Arrow-right Camera
Go to e-Edition Sign up for newsletters Customer service
Subscribe now

This column reflects the opinion of the writer. Learn about the differences between a news story and an opinion column.

Opinion >  Column

Go forth for July 4th with the annual trivia quiz

Fireworks explode during Spokane's 2017 Fourth of July fireworks celebration on Tuesday, July 4, 2017, at Riverfront Park in Spokane. If it's the Fourth of July, it's time for a round of patriotic trivia from Spin Control columnist Jim Camden.   (Tyler Tjomsland/THE SPOKESMAN-REVIEW)
Fireworks explode during Spokane's 2017 Fourth of July fireworks celebration on Tuesday, July 4, 2017, at Riverfront Park in Spokane. If it's the Fourth of July, it's time for a round of patriotic trivia from Spin Control columnist Jim Camden.  (Tyler Tjomsland/THE SPOKESMAN-REVIEW)

If it’s hot as a firecracker, it must be almost Fourth of July. Actually, it would be almost Fourth of July regardless of the weather, so it’s time for all good patriots to step up for Spin Control’s annual Independence Day trivia quiz.

Some people consider 13 an unlucky number, but we do one question for each original colony. So take the test without looking at the answers, lest you be banished from the backyard barbecue.

1. Which of the following was NOT one of the original 13 colonies?

A. North Carolina

B. Georgia

C. Delaware

D. Maine

2. After the Boston Tea Party, the British Parliament passed a series of laws to punish the colonists that included placing Massachusetts under military rule and requiring colonists to house troops in their homes. What did the colonists call those laws?

A. The Intolerable Acts

B. The Tyrannical Acts

C. The Objectionable Acts

D. The Unacceptable Acts

3. Where were the British headed when Paul Revere made his famous ride?

A. Boston

B. Concord

C. New York

D. Salem

4. The British were planning to capture two leaders of the rebellion who would later sign the Declaration of Independence. Who were they?

A. George Washington and Thomas Jefferson

B. John Adams and Paul Revere

C. Sam Adams and John Hancock

D. John Jay and Elbridge Gerry

5. Which of the following lines is NOT in the Declaration of Independence?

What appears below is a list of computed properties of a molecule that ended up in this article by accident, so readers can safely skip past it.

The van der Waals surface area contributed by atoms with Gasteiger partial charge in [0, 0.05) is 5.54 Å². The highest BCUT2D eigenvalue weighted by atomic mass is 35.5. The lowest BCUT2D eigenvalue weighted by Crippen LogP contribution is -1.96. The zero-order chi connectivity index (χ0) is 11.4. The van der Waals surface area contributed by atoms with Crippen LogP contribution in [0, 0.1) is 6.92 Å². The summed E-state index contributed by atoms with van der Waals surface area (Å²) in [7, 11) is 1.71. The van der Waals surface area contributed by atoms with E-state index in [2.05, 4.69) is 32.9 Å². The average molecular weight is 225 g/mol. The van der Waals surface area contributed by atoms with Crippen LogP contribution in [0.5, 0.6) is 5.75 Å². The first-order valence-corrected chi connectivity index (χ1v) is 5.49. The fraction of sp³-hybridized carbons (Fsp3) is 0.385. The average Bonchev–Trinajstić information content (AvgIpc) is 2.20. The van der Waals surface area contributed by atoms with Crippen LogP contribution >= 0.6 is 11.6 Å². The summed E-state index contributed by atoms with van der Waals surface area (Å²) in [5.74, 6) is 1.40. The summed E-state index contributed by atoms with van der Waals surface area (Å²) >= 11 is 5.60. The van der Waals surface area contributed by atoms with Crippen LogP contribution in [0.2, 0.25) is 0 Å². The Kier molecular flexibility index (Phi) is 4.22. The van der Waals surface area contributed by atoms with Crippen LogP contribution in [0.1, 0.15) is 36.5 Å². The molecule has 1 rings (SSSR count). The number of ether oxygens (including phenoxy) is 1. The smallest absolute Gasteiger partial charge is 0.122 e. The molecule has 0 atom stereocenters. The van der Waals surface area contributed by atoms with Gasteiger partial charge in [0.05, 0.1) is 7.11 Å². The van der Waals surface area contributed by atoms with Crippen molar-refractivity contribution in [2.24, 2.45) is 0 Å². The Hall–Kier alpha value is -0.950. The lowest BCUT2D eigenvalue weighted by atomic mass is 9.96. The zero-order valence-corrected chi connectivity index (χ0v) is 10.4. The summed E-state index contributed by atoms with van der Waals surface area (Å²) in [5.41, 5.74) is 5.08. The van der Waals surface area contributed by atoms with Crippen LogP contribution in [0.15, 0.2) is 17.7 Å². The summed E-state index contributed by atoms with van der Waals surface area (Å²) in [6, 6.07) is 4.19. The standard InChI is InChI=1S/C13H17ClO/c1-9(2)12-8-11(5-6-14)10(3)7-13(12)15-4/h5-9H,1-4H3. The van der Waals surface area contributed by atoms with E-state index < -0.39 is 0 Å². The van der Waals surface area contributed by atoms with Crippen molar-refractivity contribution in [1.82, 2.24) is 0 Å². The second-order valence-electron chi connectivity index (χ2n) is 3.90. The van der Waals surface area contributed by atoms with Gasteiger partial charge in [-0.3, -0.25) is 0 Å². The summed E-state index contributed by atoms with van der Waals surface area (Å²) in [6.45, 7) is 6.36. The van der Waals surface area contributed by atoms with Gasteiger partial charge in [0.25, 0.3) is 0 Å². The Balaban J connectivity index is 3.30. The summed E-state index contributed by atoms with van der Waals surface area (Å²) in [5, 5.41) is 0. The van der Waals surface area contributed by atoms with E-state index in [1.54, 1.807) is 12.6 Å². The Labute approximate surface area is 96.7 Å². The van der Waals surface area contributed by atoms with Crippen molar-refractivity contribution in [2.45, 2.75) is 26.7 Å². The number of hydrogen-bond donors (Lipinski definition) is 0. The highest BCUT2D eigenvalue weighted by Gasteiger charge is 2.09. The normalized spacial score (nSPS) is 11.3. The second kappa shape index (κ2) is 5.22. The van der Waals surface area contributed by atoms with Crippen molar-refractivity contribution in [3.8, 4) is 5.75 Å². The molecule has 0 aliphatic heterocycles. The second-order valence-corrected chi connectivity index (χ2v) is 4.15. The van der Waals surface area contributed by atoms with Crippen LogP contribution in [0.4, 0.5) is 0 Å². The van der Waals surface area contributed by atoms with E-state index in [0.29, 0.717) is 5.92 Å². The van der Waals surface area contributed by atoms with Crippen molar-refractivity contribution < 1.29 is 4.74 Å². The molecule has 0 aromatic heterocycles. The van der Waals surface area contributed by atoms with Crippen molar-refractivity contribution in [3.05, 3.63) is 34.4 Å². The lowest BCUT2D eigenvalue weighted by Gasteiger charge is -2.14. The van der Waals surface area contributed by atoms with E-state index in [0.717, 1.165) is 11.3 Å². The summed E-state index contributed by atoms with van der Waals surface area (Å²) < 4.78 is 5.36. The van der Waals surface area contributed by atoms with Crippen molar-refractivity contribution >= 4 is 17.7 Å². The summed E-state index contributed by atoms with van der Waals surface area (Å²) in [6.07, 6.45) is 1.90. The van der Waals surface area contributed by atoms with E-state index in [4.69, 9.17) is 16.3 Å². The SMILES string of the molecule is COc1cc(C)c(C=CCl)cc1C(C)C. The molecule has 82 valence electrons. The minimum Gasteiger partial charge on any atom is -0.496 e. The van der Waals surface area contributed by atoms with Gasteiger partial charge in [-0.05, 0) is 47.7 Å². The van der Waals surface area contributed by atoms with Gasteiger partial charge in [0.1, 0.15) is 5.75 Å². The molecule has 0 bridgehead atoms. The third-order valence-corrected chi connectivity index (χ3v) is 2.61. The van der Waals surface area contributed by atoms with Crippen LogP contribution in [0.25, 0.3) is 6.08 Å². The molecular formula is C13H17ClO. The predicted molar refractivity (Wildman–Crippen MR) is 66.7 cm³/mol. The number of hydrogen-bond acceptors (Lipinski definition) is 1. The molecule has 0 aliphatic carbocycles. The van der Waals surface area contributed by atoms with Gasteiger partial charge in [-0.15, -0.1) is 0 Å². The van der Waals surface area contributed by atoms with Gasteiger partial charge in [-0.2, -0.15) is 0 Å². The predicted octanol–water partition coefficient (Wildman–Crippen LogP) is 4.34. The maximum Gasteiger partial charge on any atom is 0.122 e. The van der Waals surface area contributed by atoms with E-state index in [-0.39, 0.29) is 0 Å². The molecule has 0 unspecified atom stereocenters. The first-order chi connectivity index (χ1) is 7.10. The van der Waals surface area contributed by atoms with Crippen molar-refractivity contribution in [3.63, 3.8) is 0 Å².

A. We the People of the United States, in order to form a more perfect union

B. Governments are instituted among men, deriving their just powers from the consent of the governed

C. The separate and equal station to which the laws of Nature and Nature’s God entitle them

D. We mutually pledge to each other our Lives, our Fortunes and our sacred Honor

6. How many future presidents signed the Declaration of Independence?

A. 1

B. 2

C. 3

D. 4

7. Who said “Give me liberty or give me death”?

A. Thomas Jefferson

B. Thomas Paine

C. Patrick Henry

D. Nathan Hale

8. For a brief period after the United States became independent, there was an area of what is now North Carolina and eastern Tennessee that residents claimed was a state named after one of the Founding Fathers. Which one?

A. Thomas Jefferson

B. Benjamin Franklin

C. John Adams

D. George Washington

9. The American Revolution officially ended with the Treaty of Paris. What future president helped negotiate that treaty?

A. Thomas Jefferson

B. James Madison

C. John Adams

D. George Washington

10. The American Revolution ended in 1783, but the United States didn’t adopt the Constitution until 1788. What document defined government powers until then?

A. The Magna Carta

B. The Mayflower Compact

C. The Alliance of States

D. The Articles of Confederation

11. How many of the 13 new states had to ratify the Constitution for it to take effect?

A. 9

B. 10

C. 12

D. 13

12. According to the old saying, what crop is supposed to be “knee-high by the Fourth of July”?

A. Barley

B. Corn

C. Hay

D. Wheat

13. George III was king of Great Britain during the American Revolution. Who was king during the War of 1812?

A. George III

B. George IV

C. William IV

D. Edward VI

Answers

1. D. Maine was part of Massachusetts and didn’t become a state until 1820.

2. A. The British called them the Coercive Acts but the colonists called them the Intolerable Acts.

3. B. They were headed to Concord where the colonial militia kept an arsenal.

4. C. The British traveling to Concord were also hoping to capture Sam Adams and John Hancock, two leaders of the rebels.

5. A. That’s the opening line from the Constitution.

6. B. John Adams and Thomas Jefferson.

7. C. Patrick Henry said it, although not when voting for the Declaration of Independence at the Continental Congress but a year earlier at the Second Virginia Convention.

8. B. The state of Franklin was originally part of North Carolina which had been sold to land speculators. They wanted to secede and become a state, but the Congress under the Articles of Confederation didn’t approve it. It later became part of Tennessee.

9. C. Adams, Benjamin Franklin and John Jay negotiated the treaty.

10. D. The Articles of Confederation, which proved inadequate for the new nation. Instead of revising them, a whole new Constitution was drafted and passed.

11. A. The agreement required nine states to ratify. All 13 eventually did.

12. B. According to the Farmer’s Almanac, a good crop of corn should be knee high by the Fourth of July, although according to the song in “Oklahoma” it should be as high as an elephant’s eye.

13. B. George III has the distinction of losing two wars to the Americans, although his son was governing as regent and the second war ended in a bit of a draw with several major issues unsettled and one of the American’s biggest victories, the Battle of New Orleans, coming after the treaty was signed.

Scoring

0-3 Union Jack

4-6 Yankee Doodle

7-10 Minute Person

11-13 Founding Father or Mother

More from this author